China says it is “ready to go to war” over the issue of Taiwan’s independence, according to a defense ministry report that provides a rare insight into the country’s military-strategic priorities.
The US, which provides arms to Taiwan, was accused of “undermining global strategic stability” and named at the top of a list of “prominent destabilizing factors” in the white paper, the first of its kind to be released by the Chinese government since President Xi Jinping came to power.
Presenting the document, defense ministry spokesman Wu Qian said it was still China’s goal to achieve a peaceful reunification with Taiwan, a territory that split from the Communist Party-ruled mainland in 1949 and is in all practical senses runs as an independent democratic nation.
“However, we must firmly point out that seeking Taiwan independence is a dead end,” Wu told reporters.
“If there are people who dare to try to split Taiwan from the country, China’s military will be ready to go to war to firmly safeguard national sovereignty, unity, and territorial integrity,” he said.
China’s defence ministry has released 10 policy white papers since 1998, but Wednesday’s was the first since the 18th National Party Congress in 2012, officials said.
Since then there have been “profound changes” to the international security environment, the document notes.
“The US has adjusted its national security and defence strategies, and adopted unilateral policies,” China said in the document. “It has provoked and intensified competition among countries significantly increased its defense expenditure … and undermined global strategic stability.”
China would itself implement “moderate and steady” growth in defence spending, the document revealed but claimed this was low compared to other major economies. “There is still a wide gap between China’s defence expenditure and the requirements for safeguarding national sovereignty, security, and development interests,” it said.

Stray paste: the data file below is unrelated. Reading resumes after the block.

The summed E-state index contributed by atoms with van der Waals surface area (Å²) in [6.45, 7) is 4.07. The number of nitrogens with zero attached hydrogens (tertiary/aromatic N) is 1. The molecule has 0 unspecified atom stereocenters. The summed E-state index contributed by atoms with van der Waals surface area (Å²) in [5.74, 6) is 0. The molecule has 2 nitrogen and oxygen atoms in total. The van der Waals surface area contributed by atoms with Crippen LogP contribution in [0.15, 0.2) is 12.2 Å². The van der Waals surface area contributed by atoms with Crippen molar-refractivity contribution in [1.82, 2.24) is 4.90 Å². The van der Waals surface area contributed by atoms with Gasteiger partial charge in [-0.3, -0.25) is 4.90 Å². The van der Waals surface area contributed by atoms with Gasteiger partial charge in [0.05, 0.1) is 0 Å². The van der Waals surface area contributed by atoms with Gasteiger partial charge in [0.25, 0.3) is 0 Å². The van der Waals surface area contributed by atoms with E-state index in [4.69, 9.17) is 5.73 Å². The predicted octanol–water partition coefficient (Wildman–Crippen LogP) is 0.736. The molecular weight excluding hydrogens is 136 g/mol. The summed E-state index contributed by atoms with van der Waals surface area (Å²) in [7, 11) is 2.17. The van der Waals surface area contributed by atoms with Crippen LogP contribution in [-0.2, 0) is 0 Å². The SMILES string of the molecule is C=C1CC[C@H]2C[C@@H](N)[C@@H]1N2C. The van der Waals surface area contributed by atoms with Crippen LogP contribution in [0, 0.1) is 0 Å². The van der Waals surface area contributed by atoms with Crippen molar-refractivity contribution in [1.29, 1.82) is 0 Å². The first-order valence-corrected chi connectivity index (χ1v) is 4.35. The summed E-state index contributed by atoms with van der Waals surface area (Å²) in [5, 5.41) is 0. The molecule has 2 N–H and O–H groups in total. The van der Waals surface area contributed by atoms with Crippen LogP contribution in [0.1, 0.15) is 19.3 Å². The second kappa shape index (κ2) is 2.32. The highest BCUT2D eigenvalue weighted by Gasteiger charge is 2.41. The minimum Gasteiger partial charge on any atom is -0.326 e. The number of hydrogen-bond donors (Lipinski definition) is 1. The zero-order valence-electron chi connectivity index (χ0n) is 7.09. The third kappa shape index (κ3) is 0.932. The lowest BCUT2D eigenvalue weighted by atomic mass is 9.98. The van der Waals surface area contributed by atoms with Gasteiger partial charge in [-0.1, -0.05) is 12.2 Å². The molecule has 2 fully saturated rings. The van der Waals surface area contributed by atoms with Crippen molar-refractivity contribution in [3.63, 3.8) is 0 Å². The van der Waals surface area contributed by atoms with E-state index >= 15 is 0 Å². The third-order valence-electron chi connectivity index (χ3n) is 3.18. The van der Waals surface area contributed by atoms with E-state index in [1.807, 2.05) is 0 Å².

Alongside a resolve to contain the issue of “Taiwan independence”, China also listed the threats of what it calls separatist forces in Tibet and the far west region of Xinjiang.
On the latter, the report claimed central paramilitary police have helped Xinjiang authorities “take out 1,588 violent terrorist gangs and capture 12,995 terrorists”.
The UN has criticized the internment of around 1 million minority Muslims in Xinjiang “re-education camps”, part of what China calls a counter-terrorism campaign. Former detainees say people are being arbitrarily detained on the basis of their beliefs and subject to political indoctrination.
And while the white paper said China was “exercis[ing] its national sovereignty to build infrastructure and deploy necessary defensive capabilities on the islands and reefs in the South China Sea”, defence ministry spokesman Wu denied reports of a secret deal with Cambodia for access to the strategically located Ream Naval Base on the Gulf of Thailand.
China and Cambodia have in the past carried out positive exchanges and cooperation on military drills, personnel training and logistics,” he said. “This kind of cooperation does not target any third party.”